In footballing terms, there can be no better way to celebrate the Queen’s Birthday than to party on down with her in the game which celebrates her special day – the Queen’s Birthday clash between traditional rivals Collingwood and Melbourne. It is one of the biggest matches on the AFL calendar and a day for the greats to shine – which is exactly what American Mason Cox did today.
In a performance that earned him the trophy for best afield, the Neale Daniher Trophy, Cox joined other past stars such as Scott Pendlebury, Dane Swan, Max Gawn, Aaron Davey and Travis Cloke in receiving the honour. There was nothing “average” about Cox today – he proved emphatically that his days as a novelty player are done – replaced by a footballer who seriously can play the game and is getting better each outing.
He will be best remembered for his five-goal effort (and one behind) across the four quarters today. Not only did he take towering pack marks, he also brought smaller players into contests. Seemingly unsatisfied with his two metre plus height, Cox was also content hurling himself a few extra metres into the air, hoping to add a big “hanger” to his expanding repertoire of skills.
Billed as the match of the season to date prior to the ball being bounced, the clash between the Hamburg Dockers and the Berlin Crocs promised plenty. The clash between the reigning premiers and the undefeated Dockers delivered in spades with the Crocs holding on for a one-point victory.
It was a win against the odds in many ways for the Crocs. Travelling to Hamburg to meet the Dockers on their home soil would have been tough enough, but the fact that the Dockers sat undefeated gave them an air of not invincibility, but certainly strength.
The Crocs started well, however, and jumped early to a 33 to 16 quarter time lead. The Dockers came back at them in the second quarter to reduce the margin to just nine points by the main break, the Crocs still leading 46 to 37. The question would be whether the Crocs could capitalise on their narrow first half lead.
ALTHOUGH it may never compete with national sports ice hockey and lacrosse, Australian Football is one of the fastest growing sports in Canada. And a dedicated Australian is helping drive the growth.
With multiple leagues across the country's provinces, thousands of experienced and new players alike – including women – are becoming involved in the game.
The AFL Ontario League has clubs based in and around Toronto, Hamilton and Ottawa. Founded in 1989, the league started with 10 men's clubs, and in 2010 introduced a women's competition. This year, division one of the men's competition has nine clubs, while the women's competition has expanded to five clubs with the addition of the Ottawa Swans.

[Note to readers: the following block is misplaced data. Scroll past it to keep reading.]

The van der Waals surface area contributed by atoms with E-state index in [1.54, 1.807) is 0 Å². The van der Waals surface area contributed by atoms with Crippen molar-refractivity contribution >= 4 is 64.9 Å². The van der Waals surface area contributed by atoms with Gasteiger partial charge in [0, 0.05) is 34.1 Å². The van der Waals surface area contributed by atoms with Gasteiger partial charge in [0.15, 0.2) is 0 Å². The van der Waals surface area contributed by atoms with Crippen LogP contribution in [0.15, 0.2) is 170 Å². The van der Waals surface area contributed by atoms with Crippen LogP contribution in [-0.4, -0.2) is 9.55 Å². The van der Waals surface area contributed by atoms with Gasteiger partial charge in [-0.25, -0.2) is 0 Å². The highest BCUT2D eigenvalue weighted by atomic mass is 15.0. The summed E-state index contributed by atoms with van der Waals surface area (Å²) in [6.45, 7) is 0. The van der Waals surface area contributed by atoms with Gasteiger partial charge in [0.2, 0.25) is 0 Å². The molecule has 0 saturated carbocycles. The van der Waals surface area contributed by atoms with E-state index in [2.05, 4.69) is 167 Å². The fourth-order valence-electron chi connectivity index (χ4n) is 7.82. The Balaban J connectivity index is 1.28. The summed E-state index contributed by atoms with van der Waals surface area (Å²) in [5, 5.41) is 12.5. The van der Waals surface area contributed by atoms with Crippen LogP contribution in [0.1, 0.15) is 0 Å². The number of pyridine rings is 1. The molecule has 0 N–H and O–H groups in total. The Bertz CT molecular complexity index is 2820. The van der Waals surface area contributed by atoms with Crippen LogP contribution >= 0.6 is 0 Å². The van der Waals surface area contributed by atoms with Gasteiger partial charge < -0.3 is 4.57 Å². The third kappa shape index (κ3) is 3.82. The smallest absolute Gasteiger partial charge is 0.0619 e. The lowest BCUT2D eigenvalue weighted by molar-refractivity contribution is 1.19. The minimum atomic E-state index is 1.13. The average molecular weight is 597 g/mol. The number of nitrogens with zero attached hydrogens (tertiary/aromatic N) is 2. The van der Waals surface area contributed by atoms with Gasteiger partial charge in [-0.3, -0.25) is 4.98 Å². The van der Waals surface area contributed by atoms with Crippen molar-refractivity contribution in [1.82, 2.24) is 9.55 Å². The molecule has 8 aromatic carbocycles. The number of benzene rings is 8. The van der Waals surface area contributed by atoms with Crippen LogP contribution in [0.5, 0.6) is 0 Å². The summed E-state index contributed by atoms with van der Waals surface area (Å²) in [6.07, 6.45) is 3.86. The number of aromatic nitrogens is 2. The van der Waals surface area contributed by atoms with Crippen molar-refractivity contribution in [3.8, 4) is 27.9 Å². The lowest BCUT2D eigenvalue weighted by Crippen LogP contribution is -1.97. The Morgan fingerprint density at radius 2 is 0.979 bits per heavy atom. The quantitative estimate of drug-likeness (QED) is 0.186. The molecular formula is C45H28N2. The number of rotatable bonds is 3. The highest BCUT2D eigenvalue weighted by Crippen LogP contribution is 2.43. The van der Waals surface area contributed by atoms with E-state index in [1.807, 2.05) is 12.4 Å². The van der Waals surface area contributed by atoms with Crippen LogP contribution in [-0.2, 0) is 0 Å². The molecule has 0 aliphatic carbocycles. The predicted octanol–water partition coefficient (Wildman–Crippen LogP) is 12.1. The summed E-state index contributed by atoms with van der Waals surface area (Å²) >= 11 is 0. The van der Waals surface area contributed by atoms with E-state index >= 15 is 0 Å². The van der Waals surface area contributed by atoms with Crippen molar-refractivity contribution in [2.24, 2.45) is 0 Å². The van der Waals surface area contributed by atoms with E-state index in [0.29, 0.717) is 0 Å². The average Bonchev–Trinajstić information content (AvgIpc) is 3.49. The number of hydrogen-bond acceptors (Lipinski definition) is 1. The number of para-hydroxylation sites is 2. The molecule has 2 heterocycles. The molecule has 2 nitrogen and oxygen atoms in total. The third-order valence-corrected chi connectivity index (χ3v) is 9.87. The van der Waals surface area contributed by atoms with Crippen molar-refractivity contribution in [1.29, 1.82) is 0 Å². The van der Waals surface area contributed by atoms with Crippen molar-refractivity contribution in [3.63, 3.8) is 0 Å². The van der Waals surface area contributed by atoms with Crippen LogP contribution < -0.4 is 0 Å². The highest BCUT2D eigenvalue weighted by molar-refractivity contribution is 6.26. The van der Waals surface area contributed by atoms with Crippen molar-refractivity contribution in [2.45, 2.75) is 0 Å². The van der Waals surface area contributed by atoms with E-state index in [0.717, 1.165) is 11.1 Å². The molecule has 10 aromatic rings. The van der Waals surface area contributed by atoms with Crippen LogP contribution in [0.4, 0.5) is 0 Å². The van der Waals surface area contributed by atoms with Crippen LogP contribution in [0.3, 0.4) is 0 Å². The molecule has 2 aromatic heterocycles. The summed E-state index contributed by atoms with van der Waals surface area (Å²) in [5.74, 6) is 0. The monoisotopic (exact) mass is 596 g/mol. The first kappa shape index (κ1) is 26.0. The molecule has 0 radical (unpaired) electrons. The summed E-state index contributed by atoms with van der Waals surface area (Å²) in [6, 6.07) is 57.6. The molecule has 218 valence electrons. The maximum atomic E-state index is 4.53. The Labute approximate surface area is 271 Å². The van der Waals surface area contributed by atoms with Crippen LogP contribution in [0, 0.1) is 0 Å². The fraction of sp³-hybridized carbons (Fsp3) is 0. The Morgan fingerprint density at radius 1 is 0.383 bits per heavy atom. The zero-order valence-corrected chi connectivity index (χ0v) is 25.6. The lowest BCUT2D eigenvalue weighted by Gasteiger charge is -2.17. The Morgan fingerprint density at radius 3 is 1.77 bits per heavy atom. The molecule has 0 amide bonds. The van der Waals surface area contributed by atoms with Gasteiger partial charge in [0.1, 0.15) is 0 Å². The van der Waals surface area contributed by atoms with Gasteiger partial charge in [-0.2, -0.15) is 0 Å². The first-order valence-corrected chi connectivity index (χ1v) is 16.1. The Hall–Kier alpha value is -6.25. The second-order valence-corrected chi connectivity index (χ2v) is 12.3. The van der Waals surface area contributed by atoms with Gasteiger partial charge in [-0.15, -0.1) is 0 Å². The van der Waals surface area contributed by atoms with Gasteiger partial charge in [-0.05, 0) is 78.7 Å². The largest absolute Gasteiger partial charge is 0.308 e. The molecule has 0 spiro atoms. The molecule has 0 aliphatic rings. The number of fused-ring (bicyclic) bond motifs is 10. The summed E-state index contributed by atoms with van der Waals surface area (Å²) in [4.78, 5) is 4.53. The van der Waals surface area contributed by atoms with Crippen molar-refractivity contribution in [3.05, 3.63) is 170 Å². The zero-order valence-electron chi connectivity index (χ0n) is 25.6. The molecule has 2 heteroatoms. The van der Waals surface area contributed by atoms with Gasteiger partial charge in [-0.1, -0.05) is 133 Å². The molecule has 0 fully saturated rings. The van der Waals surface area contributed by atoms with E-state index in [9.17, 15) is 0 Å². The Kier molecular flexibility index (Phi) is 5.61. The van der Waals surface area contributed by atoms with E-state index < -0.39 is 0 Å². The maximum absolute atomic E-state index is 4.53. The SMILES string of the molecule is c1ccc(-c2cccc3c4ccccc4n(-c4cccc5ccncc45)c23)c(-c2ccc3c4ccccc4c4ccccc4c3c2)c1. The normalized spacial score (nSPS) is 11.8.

Finals time is still some distance away, but both the Glasgow Sharks and Edinburgh Bloods made statements this weekend that they plan to be there come grand final day and that they are a cut above the rest. Big wins for each team this round have also seen them break free of the pack with a big three game win/loss break that will be difficult for other contenders to close.
The Kingdom Kangaroos were desperate for a big performance in front of their home crowd at Beveridge Park. A win would have kept them deep in the battle for a top two place, and with scores almost locked at three-quarter time the Roos were on the way to an upset. However, the Bloods turned on the power in the final quarter to run away with a commanding 41-point win.
Australian Football has again captured the attention of Canadian media in this excellent and enlightening story from Grace Kennedy at the North Delta Reporter in Vancouver. The work of Mike McFarlane and his dedicated team at North Delta has long been known within Australian footy circles, but more and more their work is capturing the imagination of an ever-increasing public.
“The local league is perhaps the largest in North America, and holding strong.”
From a distance, the group of kids kicking a ball back and forth on the Gray Elementary field look like they are practicing soccer.
Walk a little closer, and you notice the ball is definitely not a soccer ball. It could be a rugby ball, with its oval shape and bright colour. Look across the field, and another group of athletes are in a star formation, practicing drills. They could be practicing football, passing the ball back and forth in a criss-cross formation.